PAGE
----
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In pictures - Dwindling band of the hunters: The last of the Hadzabe
The Hadzabe, or Hadza, are one of the last groups of indigenous hunter-gatherers in the world. They live in Tanzania around Lake Eyasi and the Serengeti Plateau and number 1000-2000, although just 300-400 still live a traditional, hunter-gatherer lifestyle. They were once thought to be related to the San of southern Africa, but modern genetic studies link them to the pygmies of west and central Africa.
The Hadzabe are superb, opportunistic hunter-gatherers - as you can see in this remarkable series of photographs by Matthew Oldfield. They hunt large and small animals and birds, and collect honey, fruit, tubers and berries for food. They also use a wide variety of plant species for medicinal purposes. But the future of the Hadzabe is very uncertain.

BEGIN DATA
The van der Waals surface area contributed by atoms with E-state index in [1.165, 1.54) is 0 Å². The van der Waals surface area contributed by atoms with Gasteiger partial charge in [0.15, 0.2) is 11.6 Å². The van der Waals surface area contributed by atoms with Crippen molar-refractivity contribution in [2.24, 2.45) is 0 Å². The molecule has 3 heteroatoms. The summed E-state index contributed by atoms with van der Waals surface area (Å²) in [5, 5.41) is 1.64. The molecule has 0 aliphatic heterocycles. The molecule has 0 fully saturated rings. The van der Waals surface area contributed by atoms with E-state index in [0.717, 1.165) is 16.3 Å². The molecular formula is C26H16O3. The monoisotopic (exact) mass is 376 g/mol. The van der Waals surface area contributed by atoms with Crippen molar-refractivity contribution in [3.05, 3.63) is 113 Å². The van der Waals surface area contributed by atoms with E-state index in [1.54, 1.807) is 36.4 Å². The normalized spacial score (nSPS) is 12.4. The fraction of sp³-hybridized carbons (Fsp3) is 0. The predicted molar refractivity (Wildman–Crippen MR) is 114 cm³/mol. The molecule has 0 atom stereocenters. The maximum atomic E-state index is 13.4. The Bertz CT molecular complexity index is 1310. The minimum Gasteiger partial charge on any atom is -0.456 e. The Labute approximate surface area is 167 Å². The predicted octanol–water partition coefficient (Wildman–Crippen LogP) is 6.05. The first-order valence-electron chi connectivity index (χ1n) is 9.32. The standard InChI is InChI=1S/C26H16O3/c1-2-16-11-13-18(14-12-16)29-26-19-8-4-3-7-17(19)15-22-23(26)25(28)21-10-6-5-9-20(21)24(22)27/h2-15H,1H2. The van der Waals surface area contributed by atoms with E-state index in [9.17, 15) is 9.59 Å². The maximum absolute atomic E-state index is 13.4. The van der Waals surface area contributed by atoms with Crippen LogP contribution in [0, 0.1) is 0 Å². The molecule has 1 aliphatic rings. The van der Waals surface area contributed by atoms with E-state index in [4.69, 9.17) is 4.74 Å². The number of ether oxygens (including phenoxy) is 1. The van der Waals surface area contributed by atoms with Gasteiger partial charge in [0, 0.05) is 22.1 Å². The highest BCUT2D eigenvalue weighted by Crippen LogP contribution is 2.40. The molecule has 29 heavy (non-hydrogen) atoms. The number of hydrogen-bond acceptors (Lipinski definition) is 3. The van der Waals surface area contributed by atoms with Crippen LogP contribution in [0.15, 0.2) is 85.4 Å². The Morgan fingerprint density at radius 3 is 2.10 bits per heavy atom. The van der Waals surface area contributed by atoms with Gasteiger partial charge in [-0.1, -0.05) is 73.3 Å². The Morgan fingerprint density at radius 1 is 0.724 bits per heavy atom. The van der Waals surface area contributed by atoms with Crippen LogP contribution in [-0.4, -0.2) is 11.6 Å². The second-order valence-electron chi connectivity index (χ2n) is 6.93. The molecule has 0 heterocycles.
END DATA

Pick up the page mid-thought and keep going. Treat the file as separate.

Their existence is threatened by land encroachment by farmers and herders, lack of game to hunt, diseases including TB and HIV and AIDS, and substance abuse.ShareThis